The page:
Willow also was really judgmental and liked to complain a lot. She has "friends" from back home, and then has some "friends" in her new school as well, but she doesn't seem to actually like any of them. She gets angry at the slightest things, and is ready to drop them. Maybe I am too old, seeing as how I am not a teen, but Willow seemed so immature, even for 15. No one really seemed to care about her, or her them. She just hung out with people to hang out with people, then complain about how horrible they were, but then still try and hang out with them.

Then there is Michael who is hardly even in the story. I thought from the synopsis this would be great, he would be a main character and help Willow with her issues from her dad's death.
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6 of 6 people found the following review helpful By Tami-Into the Night Reviews on October 4, 2013
Format: Kindle Edition
I was fortunate to receive a free copy of In the Middle of Nowhere as part of an author interview and giveaway on Goodreads.

In the Middle of Nowhere tells the story of Willow who, along with her Mother and Brother James, moves to Pike’s Island, a small island in the Gulf of Maine’s Casco Bay. Willow’s father died unexpectedly five years earlier and Willow and her family are forced to move when her mother loses her job, and has to rely on the generosity of her brother for a roof over their heads – hence the move.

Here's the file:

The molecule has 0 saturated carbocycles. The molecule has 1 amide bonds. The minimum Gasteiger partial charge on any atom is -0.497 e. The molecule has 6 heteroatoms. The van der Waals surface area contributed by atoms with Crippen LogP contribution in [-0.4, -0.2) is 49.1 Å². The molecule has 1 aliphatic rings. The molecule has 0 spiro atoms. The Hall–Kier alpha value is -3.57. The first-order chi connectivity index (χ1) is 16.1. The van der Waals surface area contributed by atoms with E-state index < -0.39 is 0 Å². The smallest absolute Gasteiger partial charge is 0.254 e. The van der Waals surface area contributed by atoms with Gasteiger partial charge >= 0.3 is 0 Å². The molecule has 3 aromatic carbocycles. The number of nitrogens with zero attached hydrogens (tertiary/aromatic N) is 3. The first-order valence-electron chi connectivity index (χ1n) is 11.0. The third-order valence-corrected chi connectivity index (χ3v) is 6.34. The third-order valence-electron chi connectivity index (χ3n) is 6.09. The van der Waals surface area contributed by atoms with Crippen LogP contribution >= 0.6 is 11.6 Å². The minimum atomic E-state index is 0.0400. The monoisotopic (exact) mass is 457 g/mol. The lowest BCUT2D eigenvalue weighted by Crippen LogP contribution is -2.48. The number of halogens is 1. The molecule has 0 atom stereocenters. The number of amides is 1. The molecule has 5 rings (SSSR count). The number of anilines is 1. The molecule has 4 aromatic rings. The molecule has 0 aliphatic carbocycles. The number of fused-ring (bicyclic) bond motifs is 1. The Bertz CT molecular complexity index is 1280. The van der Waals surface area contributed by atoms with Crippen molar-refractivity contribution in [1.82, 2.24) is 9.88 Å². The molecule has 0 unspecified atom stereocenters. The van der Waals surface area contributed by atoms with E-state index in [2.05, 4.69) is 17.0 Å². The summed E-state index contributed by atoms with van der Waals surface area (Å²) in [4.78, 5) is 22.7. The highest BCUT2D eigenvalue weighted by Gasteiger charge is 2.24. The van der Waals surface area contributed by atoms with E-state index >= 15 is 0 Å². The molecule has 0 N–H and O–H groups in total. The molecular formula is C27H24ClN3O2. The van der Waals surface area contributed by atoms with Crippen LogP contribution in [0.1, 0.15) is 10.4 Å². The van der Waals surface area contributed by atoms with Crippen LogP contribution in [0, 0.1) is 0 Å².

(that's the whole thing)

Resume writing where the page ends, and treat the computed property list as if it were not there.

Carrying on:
Willow tends to keep to herself and endures the freezing cold ferry ride to school each day. As the new girl in school she catches the eye of Michael, a ‘mysterious’ fellow student who seems to spend more time out of school than in it. She also forms a loose friendship with Tessa, and In the Middle of Nowhere tells the story about the development of these relationships as well as Willow’s life at home.

To be honest, I really didn’t warm to Willow. She made some incredibly poor choices and was extremely selfish a lot of the time – of course, she’s a 15-16 year old, so in that sense she was a great character. The first couple of ‘mistakes’ she made I cut her some slack, but after that I was kind of amazed that she would continue to make really silly choices.

Tessa was an interesting character who I actually felt quite sorry for. She was clearly lonely and looking for the attention that she wasn’t getting from her parents.